Bell claims that historical accounts are not distinguished by closeness and compassion for another man because “masculine values have made those kinds of feelings inappropriate and highly suspect–they were unmanly” (1981, p. 75).

Researchers observed that men have considerably fewer friends than women, especially close friendships or best friends (Bell, 1981; Block, 1980; Fasteau, 1991; Smith, 1983). This seems to be true but no man is an island, otherwise, he is dead.

Block (1980) listed various social connections between men, in leisure, sports, gadgets suiting their flavors and favors. While women are noticeably intimate, some men tend not to, but it is a fact that there are men who are intimate with their male friends.

In connection with the three great barriers mentioned above, the competition, traditional masculine stereotypes in some cultures, and the fear of homosexuality, the benefit of male friendship is almost the same as female friendship. According to Sherrod (1989), in terms of self-disclosure and emotional expressiveness, men’s friendships nevertheless reduce depression in the same way that women’s friendships do. Furthermore, when men attain a high level of intimacy with other men, they usually follow a different path than women, one that emphasizes activities and companionship over self-disclosure and emotional expressiveness.

Definition through Comparison and Contrast

Cicero defined friendship as an absolute agreement on all subjects human and divine, bounded with mutual goodwill and affection. He believed that befriending a man for sensual pleasures is the ideal of brute beasts; that is weak and uncertain with caprice as its foundation than wisdom. However, befriending a man through virtue is a noble doctrine.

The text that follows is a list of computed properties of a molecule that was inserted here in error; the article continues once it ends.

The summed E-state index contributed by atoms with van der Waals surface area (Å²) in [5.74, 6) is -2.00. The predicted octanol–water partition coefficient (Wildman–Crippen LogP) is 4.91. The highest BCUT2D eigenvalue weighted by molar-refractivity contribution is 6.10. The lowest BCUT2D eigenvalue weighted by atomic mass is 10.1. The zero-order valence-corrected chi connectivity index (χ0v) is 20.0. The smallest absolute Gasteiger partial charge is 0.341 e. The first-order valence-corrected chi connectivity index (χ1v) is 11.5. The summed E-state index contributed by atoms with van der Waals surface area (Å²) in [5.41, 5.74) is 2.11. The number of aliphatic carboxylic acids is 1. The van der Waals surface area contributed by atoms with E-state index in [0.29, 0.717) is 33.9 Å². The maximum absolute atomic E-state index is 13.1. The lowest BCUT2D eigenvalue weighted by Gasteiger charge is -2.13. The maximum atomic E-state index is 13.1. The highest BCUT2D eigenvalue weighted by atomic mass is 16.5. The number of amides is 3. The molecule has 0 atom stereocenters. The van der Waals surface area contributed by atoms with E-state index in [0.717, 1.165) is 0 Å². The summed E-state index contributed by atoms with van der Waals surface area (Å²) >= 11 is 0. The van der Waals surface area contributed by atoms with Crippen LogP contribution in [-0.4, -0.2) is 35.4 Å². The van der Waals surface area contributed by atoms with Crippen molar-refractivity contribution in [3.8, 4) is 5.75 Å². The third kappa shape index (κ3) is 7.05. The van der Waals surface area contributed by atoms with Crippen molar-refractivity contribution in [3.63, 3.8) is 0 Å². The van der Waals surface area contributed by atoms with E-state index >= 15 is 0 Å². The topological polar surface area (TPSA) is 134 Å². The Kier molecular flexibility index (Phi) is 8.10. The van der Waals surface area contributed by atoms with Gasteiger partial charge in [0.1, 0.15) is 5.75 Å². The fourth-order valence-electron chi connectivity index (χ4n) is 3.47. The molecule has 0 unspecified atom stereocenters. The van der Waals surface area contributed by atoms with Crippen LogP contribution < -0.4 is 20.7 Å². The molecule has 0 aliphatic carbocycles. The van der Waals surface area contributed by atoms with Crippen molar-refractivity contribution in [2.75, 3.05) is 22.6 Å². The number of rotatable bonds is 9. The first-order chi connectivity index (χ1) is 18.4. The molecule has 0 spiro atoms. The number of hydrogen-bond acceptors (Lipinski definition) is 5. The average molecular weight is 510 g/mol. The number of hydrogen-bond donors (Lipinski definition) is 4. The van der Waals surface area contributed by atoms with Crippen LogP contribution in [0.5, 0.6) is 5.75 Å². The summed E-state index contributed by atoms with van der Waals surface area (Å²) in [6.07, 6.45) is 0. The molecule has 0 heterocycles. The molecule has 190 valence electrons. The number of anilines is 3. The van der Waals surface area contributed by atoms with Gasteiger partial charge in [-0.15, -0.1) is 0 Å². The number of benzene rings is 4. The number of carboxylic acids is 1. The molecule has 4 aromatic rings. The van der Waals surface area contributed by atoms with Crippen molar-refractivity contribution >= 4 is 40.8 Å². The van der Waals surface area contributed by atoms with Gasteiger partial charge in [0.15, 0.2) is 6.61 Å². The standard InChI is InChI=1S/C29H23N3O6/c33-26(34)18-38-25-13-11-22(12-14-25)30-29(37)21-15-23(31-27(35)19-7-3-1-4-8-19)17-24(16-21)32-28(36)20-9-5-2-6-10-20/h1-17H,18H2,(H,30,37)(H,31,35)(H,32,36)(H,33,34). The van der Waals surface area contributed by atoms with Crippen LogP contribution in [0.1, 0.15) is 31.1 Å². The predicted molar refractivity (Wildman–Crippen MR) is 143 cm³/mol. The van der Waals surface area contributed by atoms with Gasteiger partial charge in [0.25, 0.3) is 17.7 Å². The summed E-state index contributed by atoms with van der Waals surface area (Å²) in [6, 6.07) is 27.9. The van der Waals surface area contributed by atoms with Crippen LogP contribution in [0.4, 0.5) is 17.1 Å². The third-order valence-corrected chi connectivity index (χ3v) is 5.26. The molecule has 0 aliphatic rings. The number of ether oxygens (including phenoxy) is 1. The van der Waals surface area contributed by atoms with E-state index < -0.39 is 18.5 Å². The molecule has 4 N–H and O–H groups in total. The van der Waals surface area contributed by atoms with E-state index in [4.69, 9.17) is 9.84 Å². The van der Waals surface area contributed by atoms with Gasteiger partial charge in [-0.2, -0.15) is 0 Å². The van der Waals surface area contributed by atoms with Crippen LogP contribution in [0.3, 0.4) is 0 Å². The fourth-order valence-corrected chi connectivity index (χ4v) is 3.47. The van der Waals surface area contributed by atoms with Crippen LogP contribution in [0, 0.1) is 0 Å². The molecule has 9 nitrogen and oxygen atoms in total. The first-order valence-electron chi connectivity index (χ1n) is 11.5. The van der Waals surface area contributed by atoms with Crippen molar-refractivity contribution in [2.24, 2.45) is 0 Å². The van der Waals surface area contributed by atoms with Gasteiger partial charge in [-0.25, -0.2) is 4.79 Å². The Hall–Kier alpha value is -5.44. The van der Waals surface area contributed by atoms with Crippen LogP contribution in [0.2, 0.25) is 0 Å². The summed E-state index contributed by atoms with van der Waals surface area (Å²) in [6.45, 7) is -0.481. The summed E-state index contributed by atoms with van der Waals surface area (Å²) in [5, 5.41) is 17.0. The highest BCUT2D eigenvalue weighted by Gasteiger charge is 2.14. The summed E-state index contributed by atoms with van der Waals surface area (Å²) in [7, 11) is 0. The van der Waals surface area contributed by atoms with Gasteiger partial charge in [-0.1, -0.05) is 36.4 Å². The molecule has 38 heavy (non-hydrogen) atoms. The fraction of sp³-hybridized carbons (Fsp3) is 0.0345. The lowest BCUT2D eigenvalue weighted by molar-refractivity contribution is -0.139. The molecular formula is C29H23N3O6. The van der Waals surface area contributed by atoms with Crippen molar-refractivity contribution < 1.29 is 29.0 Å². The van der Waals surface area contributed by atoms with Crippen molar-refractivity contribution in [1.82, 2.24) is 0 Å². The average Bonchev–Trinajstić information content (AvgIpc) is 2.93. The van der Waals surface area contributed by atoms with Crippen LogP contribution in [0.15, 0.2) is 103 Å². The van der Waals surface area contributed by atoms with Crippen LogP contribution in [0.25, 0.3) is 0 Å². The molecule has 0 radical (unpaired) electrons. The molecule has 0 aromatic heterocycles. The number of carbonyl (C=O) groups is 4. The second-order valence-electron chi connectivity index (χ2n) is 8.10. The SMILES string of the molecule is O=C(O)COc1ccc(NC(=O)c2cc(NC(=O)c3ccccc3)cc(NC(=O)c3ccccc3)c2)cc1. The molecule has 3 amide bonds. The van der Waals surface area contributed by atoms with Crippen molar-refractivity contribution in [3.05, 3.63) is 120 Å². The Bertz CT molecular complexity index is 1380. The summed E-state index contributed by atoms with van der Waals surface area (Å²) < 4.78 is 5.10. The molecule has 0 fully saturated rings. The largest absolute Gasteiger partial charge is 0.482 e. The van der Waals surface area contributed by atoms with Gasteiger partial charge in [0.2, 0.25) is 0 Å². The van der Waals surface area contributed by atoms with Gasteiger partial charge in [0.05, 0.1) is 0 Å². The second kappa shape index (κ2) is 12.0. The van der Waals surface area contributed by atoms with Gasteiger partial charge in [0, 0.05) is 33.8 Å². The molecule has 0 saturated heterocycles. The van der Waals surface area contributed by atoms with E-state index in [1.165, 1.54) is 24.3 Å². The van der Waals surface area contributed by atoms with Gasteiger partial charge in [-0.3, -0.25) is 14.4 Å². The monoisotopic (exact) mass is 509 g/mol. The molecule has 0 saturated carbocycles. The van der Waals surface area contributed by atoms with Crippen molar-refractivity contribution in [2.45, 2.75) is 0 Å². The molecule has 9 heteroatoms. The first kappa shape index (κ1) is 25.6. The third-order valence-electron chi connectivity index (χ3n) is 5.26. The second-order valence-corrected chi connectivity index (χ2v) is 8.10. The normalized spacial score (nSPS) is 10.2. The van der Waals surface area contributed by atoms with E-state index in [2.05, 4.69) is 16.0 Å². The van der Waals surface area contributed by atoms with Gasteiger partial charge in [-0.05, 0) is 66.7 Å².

Furthermore, he had confidence in the purity and virtue of friendship. Both Cicero and Plutarch believe that knavery, deceit, and dishonesty destroy a friendship, seeing that nobody is eviler than fooling one’s self. Therefore, practicing honesty is the noblest virtue a man can achieve.

Cicero defined friendship as an absolute agreement on all subjects human and divine, bounded with mutual goodwill and affection. He believed that befriending a man for sensual pleasures is the ideal of brute beasts; that is weak and uncertain with caprice as its foundation than wisdom. However, befriending a man through virtue is a noble doctrine.

It is his conviction that friendship can only exist between good men. Moreover, he stated that only mature adults can have genuine friendships; and assures that in the face of a true friend a man sees as it were a second self.

Cicero warns us that there is nothing that causes people to display worse carelessness, and pay graver penalties, than their selection and acquisition of friends.

We suffer from carelessness in many of our undertakings: in none more than in selecting and cultivating our friends. We put the cart before the horse, and shut the stable door when the steed is stolen, in defiance of the old proverb. For, having mutually involved ourselves in a long-standing intimacy or by actual obligations, all of a sudden some cause of offense arises and we break off our friendships in full career.

Satisfy your judgment before engaging your affections: not love first and judge afterward. It is this that makes such carelessness in a matter of supreme importance all the more worthy of blame.

Cicero also believes that true friends do things without expecting anything in return. He also believes that a friend’s vested interest is not a cause for demoralizing yourself, because he believes that ignorance is the cause of evil.

He is certain that friendship fails because one forsakes to endure faith, respect, and truth in their relationship. Irrevocably, in every broken relationship, something wrong has existed.